Taxes Blog

Finance Blogs » Taxes » Tax offices thankful for our sins

Tax offices thankful for our sins

By Kay Bell · Bankrate.com
Tuesday, June 22, 2010
Posted: 2 pm ET

If you have a bad habit you want to break, the tax collector wants to help. Really.

It's only for your good that an increasing number of states are imposing more and higher taxes on activities that lawmakers, usually armed with some advocacy group statistics, deem detrimental to our individual, or even society's, well-being.

Or so the taxing entities say.

New York is the latest state to rely on what are popularly called sin taxes. Effective July 1 Empire State cigarette smokers will pay an additional $1.60 in state taxes on every pack they buy. That will make the state's $4.35 cigarette tax the highest in the nation.

According to some calculations, the average price of a pack bought in New York will be about $9.20. Big Apple smokers will pay even more, nearly $11 a pack, thanks to the city's own cigarette taxes.

Other tobacco products, such as smokeless tobacco products and cigars also will encounter tax increases.

Now it's no secret that smoking and other forms of nicotine delivery pose cancer risks.

And lawmakers who've hiked such taxes over the years and who will continue to do so like to say the levy is to help us be healthier. Studies have shown that people, especially young smokers, do cut back or stop when the price gets too high for them.

Plus, say politicians, a healthier citizenry mean less stress on the health care system, leading to lower costs for us all.

They're lying.

No, not about the health care benefits of giving up bad habits, but that our well-being is the reason for the taxes.

States, and it is mostly states doing this, are raising these taxes because they're running out of money. Targeting our vices at least gives them some moral cover.

So if you're still smoking or drinking or doing whatever is deemed unhealthy, such as artificially tanning, thanks for your contributions to government operations.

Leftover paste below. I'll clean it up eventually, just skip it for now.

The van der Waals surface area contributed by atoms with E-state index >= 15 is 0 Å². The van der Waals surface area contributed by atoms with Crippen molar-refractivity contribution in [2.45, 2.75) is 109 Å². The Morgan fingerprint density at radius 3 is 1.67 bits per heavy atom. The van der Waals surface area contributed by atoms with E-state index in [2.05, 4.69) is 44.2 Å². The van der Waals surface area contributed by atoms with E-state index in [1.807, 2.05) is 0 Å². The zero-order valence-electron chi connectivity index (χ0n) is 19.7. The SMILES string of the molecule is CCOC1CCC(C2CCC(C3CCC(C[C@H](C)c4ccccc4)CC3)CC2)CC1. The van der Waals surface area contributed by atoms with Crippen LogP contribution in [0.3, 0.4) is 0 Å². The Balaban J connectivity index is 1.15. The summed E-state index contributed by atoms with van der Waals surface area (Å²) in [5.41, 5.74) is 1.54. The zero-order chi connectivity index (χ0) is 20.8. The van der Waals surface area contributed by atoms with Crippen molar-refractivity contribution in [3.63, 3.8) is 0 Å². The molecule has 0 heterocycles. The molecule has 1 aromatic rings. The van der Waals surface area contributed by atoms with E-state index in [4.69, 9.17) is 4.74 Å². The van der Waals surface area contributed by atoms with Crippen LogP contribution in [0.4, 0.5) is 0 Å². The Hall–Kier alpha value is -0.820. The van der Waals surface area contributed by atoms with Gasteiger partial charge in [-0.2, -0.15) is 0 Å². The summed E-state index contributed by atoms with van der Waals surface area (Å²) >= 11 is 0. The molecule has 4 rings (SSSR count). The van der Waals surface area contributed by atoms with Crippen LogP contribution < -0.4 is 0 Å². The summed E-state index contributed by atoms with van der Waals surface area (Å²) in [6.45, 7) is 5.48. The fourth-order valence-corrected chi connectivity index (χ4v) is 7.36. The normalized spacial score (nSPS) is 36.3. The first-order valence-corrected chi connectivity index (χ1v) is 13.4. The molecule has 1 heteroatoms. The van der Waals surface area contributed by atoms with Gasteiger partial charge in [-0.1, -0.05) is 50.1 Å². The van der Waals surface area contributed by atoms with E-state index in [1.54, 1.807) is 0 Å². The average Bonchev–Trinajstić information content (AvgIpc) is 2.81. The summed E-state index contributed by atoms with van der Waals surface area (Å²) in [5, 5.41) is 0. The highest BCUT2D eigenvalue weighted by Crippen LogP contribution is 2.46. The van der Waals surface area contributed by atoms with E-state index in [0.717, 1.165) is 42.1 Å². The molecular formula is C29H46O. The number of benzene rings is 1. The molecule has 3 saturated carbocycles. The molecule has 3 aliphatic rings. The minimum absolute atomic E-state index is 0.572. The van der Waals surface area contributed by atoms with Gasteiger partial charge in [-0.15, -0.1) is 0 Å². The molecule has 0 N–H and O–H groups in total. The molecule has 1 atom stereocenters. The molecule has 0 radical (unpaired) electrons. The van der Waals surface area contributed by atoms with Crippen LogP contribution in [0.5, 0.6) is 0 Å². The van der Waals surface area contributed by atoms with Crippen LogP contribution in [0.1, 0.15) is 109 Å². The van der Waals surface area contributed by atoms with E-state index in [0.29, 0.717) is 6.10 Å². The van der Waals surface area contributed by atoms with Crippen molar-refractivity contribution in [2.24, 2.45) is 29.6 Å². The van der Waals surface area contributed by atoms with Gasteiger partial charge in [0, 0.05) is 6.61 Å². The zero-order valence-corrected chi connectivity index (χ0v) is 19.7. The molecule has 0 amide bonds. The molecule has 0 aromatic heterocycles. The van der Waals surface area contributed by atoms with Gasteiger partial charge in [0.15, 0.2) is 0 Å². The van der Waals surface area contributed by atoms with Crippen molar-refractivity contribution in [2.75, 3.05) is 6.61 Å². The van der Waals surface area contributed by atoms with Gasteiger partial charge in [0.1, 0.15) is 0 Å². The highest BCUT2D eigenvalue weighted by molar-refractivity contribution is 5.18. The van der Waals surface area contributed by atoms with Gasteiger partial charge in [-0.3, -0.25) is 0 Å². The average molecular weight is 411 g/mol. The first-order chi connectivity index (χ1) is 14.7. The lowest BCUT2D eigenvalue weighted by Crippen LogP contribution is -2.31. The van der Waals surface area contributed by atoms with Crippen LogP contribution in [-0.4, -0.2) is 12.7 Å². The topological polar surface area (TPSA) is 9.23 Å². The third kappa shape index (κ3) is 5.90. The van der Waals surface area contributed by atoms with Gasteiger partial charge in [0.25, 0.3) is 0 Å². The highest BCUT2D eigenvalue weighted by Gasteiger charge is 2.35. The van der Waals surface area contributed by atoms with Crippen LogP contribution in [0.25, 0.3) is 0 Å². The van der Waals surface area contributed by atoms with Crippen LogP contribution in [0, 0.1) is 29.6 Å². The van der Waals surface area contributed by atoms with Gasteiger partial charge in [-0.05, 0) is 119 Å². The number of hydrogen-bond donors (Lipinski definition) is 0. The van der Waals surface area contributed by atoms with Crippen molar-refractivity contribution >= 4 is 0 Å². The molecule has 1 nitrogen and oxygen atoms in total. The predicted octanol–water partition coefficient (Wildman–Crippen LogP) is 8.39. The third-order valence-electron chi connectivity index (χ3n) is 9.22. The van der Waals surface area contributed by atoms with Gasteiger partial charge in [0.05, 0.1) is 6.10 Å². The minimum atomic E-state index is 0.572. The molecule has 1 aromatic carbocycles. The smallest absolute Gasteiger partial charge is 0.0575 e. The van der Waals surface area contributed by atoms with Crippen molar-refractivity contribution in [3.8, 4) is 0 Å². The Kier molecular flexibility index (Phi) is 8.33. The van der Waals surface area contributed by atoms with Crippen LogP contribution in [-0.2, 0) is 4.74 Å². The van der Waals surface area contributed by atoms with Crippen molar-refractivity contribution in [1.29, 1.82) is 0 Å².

Do higher taxes affect your activity choices? What's the most you'd pay for six pack or a pack smokes?

«
»
Bankrate wants to hear from you and encourages comments. We ask that you stay on topic, respect other people's opinions, and avoid profanity, offensive statements, and illegal content. Please keep in mind that we reserve the right to (but are not obligated to) edit or delete your comments. Please avoid posting private or confidential information, and also keep in mind that anything you post may be disclosed, published, transmitted or reused.

By submitting a post, you agree to be bound by Bankrate's terms of use. Please refer to Bankrate's privacy policy for more information regarding Bankrate's privacy practices.
3 Comments
Skip Martin
June 24, 2010 at 6:08 am

Great piece.

I feel that it would have been prudent to also add the fact that, if successful, these sin taxes will achieve the exact opposite of the desired revenue generation effect.

This would/will leave the keepers of bloated state budgets in a situation where they will be continuously chasing diminishing tax revenues with other types of, less politically viable, revenue generation schemes aka income, property and sales taxes.

This is a particular concern for me as a Texan. Our state, due to misguided, unneccessary and politically motivated property tax reductions we find ourselves in a $18 billion budget deficit. I fear our legislators will pursue a similar path (OTP tax increases). Doing so will inevitably leave our legislators in a situation where our constitutionally mandated balanced budget can be made solvent through the introduction of a state income tax.

Just what we need.